Condo Versus Rental Living

TCW blog 1.14

Last summer, when the Chicago residential real estate market was rising at a fairly active pace, I sold my condominium in the Gold Coast for almost break-even, which I thought was good, after so many years of decreased values. I sold my unit because I wanted the cash and was unsure about how steady the real estate market was in Chicago. I was right; the market is sluggish again due to more foreclosures and more people putting their residences up for sale. Too much property for sale and not enough buyers leads to decreased values.

Yet, after 10 years of living in my condo, I was truly comfortable in my building which had only 46 units, a part-time on-site manager, a live-in engineer and a stable door staff. I was president of the Board for many years and with the other Board members, we made sure our building remained a quality place to live for its residents.

After cashing out, with my money neatly tucked away in a low interest saving account, I was in no mood to purchase another condo. It had been years since I had rented an apartment. Actually the last time I had rented an apartment was over twenty years ago at 750 North Dearborn (AsburyPlaza), which was one of my favorite units in all the buildings I had lived in over the years.

What I found out after looking for a luxury apartment, especially with a dog, is just how tight the rental market is. It seems that many people of all ages have opted to rent rather than own their home. With real estate values still tenuous and Chicago real estate taxes soaring, many people are taking a break from owning.

Last summer when I was looking for a two-bedroom apartment within my ‘Up to $3000/mo.’ budget, which I thought was generous, I only had two choices for an apartment. One was on West Erie overlooking the El tracks and the other was at Ohio & McClurg, where I now live in a beautiful two-bedroom apartment for somewhere close to my budget. I signed a 15-month lease to get the best deal.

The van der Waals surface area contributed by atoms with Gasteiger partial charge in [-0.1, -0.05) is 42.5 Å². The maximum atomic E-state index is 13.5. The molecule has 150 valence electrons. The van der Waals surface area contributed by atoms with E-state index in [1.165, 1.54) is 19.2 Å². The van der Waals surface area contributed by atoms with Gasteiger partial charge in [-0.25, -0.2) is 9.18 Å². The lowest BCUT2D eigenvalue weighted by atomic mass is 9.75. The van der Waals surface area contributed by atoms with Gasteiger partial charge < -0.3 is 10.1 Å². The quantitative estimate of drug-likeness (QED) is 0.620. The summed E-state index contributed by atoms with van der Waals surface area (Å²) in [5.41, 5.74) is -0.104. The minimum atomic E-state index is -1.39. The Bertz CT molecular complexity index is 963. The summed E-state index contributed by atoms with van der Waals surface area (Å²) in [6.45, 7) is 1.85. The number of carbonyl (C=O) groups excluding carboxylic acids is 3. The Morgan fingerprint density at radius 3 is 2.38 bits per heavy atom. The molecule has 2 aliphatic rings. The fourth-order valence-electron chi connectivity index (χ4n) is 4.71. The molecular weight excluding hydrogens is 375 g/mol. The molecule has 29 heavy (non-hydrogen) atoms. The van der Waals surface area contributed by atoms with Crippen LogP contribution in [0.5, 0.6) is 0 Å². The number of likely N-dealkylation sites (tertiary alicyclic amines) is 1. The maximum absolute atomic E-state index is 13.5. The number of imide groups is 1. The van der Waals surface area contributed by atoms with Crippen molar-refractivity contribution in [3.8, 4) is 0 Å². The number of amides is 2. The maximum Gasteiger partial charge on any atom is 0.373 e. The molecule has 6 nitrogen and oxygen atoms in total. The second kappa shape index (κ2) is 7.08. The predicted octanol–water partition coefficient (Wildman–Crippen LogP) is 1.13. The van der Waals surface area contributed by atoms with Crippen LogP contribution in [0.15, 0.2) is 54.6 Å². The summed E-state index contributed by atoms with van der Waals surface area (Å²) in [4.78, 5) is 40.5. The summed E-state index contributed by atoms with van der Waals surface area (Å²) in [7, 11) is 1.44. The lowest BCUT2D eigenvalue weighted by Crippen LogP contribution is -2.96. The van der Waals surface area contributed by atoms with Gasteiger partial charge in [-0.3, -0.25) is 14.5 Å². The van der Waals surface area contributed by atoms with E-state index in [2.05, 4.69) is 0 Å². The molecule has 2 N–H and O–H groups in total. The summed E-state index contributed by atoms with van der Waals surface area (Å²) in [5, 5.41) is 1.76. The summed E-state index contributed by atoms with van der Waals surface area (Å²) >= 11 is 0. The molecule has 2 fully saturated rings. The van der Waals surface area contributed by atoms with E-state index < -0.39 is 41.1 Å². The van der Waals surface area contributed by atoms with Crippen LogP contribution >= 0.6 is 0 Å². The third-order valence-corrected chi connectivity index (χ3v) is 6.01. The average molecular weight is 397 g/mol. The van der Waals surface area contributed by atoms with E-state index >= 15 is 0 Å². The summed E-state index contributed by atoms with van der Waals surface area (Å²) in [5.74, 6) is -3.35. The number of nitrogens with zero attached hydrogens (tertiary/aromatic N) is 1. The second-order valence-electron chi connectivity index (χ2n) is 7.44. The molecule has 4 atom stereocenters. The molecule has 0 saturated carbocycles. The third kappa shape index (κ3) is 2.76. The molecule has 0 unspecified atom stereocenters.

Settled into my apartment the end of July, I had a few great months of summer on my deck off my kitchen. Life was good for those two months, until my kitchen sink overflowed with 50 floors of sink waste from a clogged community pipe, which over flowed twice before the engineer finally called someone in to clean out the trap. The debris had the texture and size of a base ball!  The building manager even called me on this one, reassuring me that everything was going to be alright.  The dryer door also kept whacking me in the face because the building had settled after three years and the floors were not level; nearly lost my right eye one day.

Being on the 3rd floor of this 50+ high-rise, I realized that I only had a view of other high-rise buildings with only a bit of direct sun. I was so close to the street, my dog barked at every single dog that walked by in an effort to protect me. Then I heard that a mega high-rise was scheduled this spring to be built across the street from my apartment. Can you imagine what my dog would do when he saw a crane?

I immediately called the leasing agent and moved to the other side of the building. But, by this point I missed my old condo. I missed driving and dropping my grocery bags with the doorman who would place them by my door, instead of me having to carry two heavy bags on foot for blocks, or carry them from the parking garage to my apartment on the 18th floor. I missed someone actually going out in the snow, wind and rain to flag down a cab for me rather than just turning on the taxi light and me having to hail a cab.

I also miss the sense of community of knowing most of my neighbors, their dogs and my laundry partner, Ted who was 80 years old, but we discussed life every Saturday morning at 8am. I think about him often, hoping he is okay. I now have a w/d unit in my apartment, but doing laundry is not the same without Ted.

There will always be a place in someone’s lives for both a condo and a rental apartment. Sometimes it just makes sense to rent rather than buy. If you are new to the area or planning to leave Chicago soon, it makes no sense to purchase a home that may even go down in value based on our unstable real estate market. Yet, owning a condo does help you develop friends you will remember. It offers a much higher level of service and building maintenance and sense of community. I would choose owning over rentals.

In the meantime, I remain in my apartment for another year paying $500 for my electric bill, vacuuming my own hallway since no one ever seems to clean it and having items spill out of my closets because as we all know, apartment never have enough closets!


About Terri Lee Ryan

Terri Lee Ryan is a former Chicago commercial real estate broker, marketing consultant and hotel developer. An avid writer, she is the author of Life Is One Big To-Do List. In “People, Places and Property” she dishes on leaders in real estate, new places in your neighborhood and deals being done in Chicago.